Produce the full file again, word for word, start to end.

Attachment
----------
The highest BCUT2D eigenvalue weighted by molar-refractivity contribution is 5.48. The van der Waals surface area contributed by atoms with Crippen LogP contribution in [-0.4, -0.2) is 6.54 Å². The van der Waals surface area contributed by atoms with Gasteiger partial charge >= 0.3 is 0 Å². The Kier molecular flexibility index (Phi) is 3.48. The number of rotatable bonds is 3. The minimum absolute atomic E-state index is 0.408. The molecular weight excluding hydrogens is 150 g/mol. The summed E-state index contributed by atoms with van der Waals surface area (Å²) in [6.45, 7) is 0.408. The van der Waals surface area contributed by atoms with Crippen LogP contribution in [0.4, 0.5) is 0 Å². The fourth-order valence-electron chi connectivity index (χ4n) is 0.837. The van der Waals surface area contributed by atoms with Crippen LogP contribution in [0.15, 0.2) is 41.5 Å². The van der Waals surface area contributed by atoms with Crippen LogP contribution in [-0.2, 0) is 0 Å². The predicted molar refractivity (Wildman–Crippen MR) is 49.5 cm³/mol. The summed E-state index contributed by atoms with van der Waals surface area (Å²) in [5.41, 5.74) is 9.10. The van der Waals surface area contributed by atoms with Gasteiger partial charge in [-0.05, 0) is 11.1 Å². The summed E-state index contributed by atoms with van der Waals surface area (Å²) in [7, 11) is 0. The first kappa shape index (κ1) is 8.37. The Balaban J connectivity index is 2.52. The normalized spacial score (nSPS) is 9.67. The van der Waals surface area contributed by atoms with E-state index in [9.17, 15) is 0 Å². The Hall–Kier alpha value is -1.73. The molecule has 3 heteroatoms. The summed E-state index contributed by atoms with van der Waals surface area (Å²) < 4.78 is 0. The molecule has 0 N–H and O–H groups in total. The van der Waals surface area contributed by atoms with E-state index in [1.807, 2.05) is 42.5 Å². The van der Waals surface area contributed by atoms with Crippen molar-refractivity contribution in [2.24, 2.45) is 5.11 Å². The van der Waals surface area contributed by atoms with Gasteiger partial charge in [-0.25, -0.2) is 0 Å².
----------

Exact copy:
The highest BCUT2D eigenvalue weighted by molar-refractivity contribution is 5.48. The van der Waals surface area contributed by atoms with Crippen LogP contribution in [-0.4, -0.2) is 6.54 Å². The van der Waals surface area contributed by atoms with Gasteiger partial charge >= 0.3 is 0 Å². The Kier molecular flexibility index (Phi) is 3.48. The number of rotatable bonds is 3. The minimum absolute atomic E-state index is 0.408. The molecular weight excluding hydrogens is 150 g/mol. The summed E-state index contributed by atoms with van der Waals surface area (Å²) in [6.45, 7) is 0.408. The van der Waals surface area contributed by atoms with Crippen LogP contribution in [0.4, 0.5) is 0 Å². The fourth-order valence-electron chi connectivity index (χ4n) is 0.837. The van der Waals surface area contributed by atoms with Crippen LogP contribution in [0.15, 0.2) is 41.5 Å². The van der Waals surface area contributed by atoms with Crippen LogP contribution in [-0.2, 0) is 0 Å². The predicted molar refractivity (Wildman–Crippen MR) is 49.5 cm³/mol. The summed E-state index contributed by atoms with van der Waals surface area (Å²) in [5.41, 5.74) is 9.10. The van der Waals surface area contributed by atoms with Gasteiger partial charge in [-0.05, 0) is 11.1 Å². The summed E-state index contributed by atoms with van der Waals surface area (Å²) in [7, 11) is 0. The first kappa shape index (κ1) is 8.37. The Balaban J connectivity index is 2.52. The normalized spacial score (nSPS) is 9.67. The van der Waals surface area contributed by atoms with E-state index in [9.17, 15) is 0 Å². The Hall–Kier alpha value is -1.73. The molecule has 3 heteroatoms. The summed E-state index contributed by atoms with van der Waals surface area (Å²) < 4.78 is 0. The molecule has 0 N–H and O–H groups in total. The van der Waals surface area contributed by atoms with E-state index in [1.807, 2.05) is 42.5 Å². The van der Waals surface area contributed by atoms with Crippen molar-refractivity contribution in [2.24, 2.45) is 5.11 Å². The van der Waals surface area contributed by atoms with Gasteiger partial charge in [-0.25, -0.2) is 0 Å².